established under other law, which may include claims brought  
          pursuant to California's Unfair Practices Act (Bus. & Prof. Code  
          Sec. 17000), or as a third-party beneficiary under California  
          contract law.  To clarify the scope of the remedy provision and  
          make explicit that it applies to harm resulting from either the  
          release or the unauthorized use of a customer's utility  
          consumption data, the author offers the following amendment:



                Author's Amendment  

               On page 4, line 20, strike "and" and replace with "or"

          6.    CPUC requested amendment 
                                                                      



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          In its letter of support dated April 9, 2013, the California  
          Public Utilities Commission (CPUC) requested that this bill be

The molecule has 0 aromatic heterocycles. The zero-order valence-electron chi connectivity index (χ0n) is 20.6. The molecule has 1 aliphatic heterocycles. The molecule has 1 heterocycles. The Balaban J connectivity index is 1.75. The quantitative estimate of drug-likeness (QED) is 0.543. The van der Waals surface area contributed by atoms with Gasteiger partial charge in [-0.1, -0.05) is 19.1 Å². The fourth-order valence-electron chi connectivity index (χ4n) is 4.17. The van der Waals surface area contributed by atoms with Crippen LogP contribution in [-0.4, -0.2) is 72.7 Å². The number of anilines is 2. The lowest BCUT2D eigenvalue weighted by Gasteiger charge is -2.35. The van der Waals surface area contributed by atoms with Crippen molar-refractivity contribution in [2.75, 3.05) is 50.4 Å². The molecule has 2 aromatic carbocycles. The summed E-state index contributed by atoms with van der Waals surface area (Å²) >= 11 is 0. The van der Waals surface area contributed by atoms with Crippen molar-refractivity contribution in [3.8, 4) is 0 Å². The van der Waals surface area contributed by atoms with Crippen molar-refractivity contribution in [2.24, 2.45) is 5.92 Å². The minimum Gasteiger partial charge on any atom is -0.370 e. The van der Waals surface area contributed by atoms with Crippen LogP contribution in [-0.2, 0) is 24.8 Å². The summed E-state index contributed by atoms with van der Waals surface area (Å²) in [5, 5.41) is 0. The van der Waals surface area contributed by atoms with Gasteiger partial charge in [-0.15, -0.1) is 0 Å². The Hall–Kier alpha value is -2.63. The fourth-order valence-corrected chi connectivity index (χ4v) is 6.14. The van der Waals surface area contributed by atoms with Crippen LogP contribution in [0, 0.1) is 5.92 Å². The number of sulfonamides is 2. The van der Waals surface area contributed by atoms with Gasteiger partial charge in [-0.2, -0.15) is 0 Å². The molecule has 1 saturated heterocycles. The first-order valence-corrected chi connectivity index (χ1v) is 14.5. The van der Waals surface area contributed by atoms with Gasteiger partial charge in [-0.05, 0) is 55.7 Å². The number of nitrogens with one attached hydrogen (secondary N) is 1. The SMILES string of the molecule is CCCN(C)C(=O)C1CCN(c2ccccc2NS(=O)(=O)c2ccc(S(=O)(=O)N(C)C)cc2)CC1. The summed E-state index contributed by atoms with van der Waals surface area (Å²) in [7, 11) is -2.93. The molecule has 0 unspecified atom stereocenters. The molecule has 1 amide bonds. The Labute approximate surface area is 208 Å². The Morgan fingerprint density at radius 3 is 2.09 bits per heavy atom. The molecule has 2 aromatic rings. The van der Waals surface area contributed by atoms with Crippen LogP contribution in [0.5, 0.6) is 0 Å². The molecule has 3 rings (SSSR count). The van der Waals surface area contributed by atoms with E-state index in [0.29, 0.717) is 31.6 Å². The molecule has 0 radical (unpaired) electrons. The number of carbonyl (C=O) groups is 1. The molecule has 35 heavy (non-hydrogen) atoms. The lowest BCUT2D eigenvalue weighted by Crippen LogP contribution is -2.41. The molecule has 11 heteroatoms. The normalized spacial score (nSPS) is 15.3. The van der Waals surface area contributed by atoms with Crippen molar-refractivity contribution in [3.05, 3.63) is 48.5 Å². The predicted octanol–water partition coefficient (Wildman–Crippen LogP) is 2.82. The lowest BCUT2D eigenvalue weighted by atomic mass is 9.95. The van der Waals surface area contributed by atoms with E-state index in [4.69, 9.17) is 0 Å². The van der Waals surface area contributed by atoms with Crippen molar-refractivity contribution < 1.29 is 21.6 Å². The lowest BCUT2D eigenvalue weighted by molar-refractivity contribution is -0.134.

amended "to provide general consumer protection (outside of the  
          CPUC's jurisdiction) of consumption data . . . from unauthorized  
          access or disclosure by any third party . . . and that the bill  
                                                             be moved from the Public Utilities Code and placed under the  
          jurisdiction of an agency other than the CPUC."  Staff notes  
          that amendments to the bill made on June 25, 2013, seem to  
          address the CPUC's concerns.  However, the Committee has not  
          received any updated correspondence from the CPUC.


           Support  :  California Public Utilities Commission (if amended);  
          Division of Ratepayer Advocates, California Public Utilities  
          Commission

           Opposition  :  None Known

                                        HISTORY
           
           Source  :  Author

           Related Pending Legislation  :  None Known

           Prior Legislation  :

          SB 674 (Padilla, Chapter 255, Statutes of 2011) see Background.

          SB 1476 (Padilla, Chapter 497, Statutes of 2010) see Background.

           Prior Vote  :

          Assembly Rules Committee (Ayes 8, Noes 0)
          Assembly Judiciary Committee (Ayes 10, Noes 0)
          Assembly Floor (Ayes 75, Noes 0)
          Senate Energy, Utilities, and Communications Committee (Ayes 8,  
          Noes 0)